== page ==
Recess time may be the key to give children social and emotional skills.
Classes are mostly directed to instruct academic knowledge, as well as artistic and physical skills. They take up to 99 percent of school time, but what about the 1 percent that represents recess. Does it have the sole purpose to give students some time to rest before the next set of classes? Experts say that recess time may be as valuable as any other subject.
According to research by Oregon State University, break-time offers children the opportunity to develop social and problem-solving skills, as well as dialogue and conflict resolution.
In the classroom, the teacher has a closer control of the interactions between students, necessary action to instill a discipline that allows leading the class efficiently. Recess is valuable because it is the only time in which children are in charge of their own interactions.
Nonetheless, it is also the time in which teachers need to be more aware of what happens in the playground, as William Massey explains:
Explains the Oregon State Professor and principal author of the study. He also stresses the importance of empathy and vigilance in teachers to ensure an environment free of serious conflict, fights, verbal aggression, or bullying.
If recess is the time in which children stop studying and concentrate on being themselves, the teachers' job is to guide them and provide the social and emotional tools so they can be the best version of themselves.
To do this, we need to reevaluate how we see recess and how can we make the most of it as a learning space in cooperation with the students.
A new harmony between students and teachers
As stated before, recess is the space in which children have control over their interactions, but that doesn’t mean teachers cannot find a way to participate in it without getting in the way of peer dynamics.
The first step is to stop seeing break-time as a reward and start using it as a way to democratize learning, creating opportunities for students and teachers to work together in a fun and relaxed environment.
Peter Wilson, the principal of Burbank Elementary School in California, reported a much lower number of detentions per year. They went from 118 to 44 after they started using a game schedule that involved students and teachers.
Wilson explains that teachers need to change the conversation about the purpose of recess in children’s development. With the proper guide and organization, it can be the perfect place for students and teachers to learn and have fun.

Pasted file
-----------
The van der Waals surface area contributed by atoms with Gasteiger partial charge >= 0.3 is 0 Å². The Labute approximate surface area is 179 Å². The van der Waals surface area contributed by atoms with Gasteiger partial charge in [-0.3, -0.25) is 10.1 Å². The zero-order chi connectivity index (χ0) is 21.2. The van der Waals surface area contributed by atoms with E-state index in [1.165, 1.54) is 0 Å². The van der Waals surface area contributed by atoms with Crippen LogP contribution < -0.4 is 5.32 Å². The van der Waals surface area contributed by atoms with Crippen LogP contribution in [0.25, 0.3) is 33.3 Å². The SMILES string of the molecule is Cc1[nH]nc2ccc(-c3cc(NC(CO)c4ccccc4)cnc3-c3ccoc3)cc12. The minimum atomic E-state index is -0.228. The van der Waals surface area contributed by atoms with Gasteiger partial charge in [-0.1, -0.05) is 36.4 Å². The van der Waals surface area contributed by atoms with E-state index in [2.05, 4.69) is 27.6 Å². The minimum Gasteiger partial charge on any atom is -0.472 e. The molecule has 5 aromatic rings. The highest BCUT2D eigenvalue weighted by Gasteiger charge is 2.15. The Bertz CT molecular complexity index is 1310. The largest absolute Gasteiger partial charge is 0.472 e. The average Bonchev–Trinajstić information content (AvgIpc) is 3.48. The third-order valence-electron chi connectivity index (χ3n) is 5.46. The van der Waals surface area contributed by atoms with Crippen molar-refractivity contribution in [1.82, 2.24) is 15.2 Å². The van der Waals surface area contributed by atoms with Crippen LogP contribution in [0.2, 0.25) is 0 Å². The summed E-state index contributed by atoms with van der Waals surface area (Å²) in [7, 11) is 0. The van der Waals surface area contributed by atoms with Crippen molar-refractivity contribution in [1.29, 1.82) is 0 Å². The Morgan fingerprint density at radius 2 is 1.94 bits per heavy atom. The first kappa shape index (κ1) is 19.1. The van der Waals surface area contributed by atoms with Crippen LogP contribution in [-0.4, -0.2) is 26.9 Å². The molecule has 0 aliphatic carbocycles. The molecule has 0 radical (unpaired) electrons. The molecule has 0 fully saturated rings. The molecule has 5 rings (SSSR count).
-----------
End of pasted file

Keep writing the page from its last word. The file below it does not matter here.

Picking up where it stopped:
The best place to train empathy
Break time can be a double-edged sword, it has a lot of potential for education, but it also gives free rein to situations like fighting and bullying. To stop a negative behavior in the playground, it is imperative that we sensibilize students and help them manage their self-knowledge to get the skills necessary for healthy interaction among them.
The John F. Kennedy Elementary School, also located in California, had a lot of fights in recess, and it became a problem. Matthew Harris, the school’s principal, understood that what happened in break-time was only a symptom of a bigger issue, so he worked with a playtime consulting firm to create solutions that changed school culture.
With the help of coaches, the school started training teachers to lead games that promoted inclusion, the idea of sharing spaces, and conflict resolution. They also worked with senior students and enabled them to be role models for their junior classmates. Fights and bad behavior in the playground decreased significantly, and the time that teachers need to transition kids back to class lowered by 34 percent.
For Harris, kindness begets kindness, to teach and encourage empathy in schools is the best way to make the students feel safe, happy, respected, and ready to learn.
There are a lot of ways to take advantage of recess and use it as a learning experience. The only thing we need to unlock its potential is to change the image that teachers have about recess, and understand that is not an interruption or a reward, is the best chance to let the students learn the way they like it the most: Playing.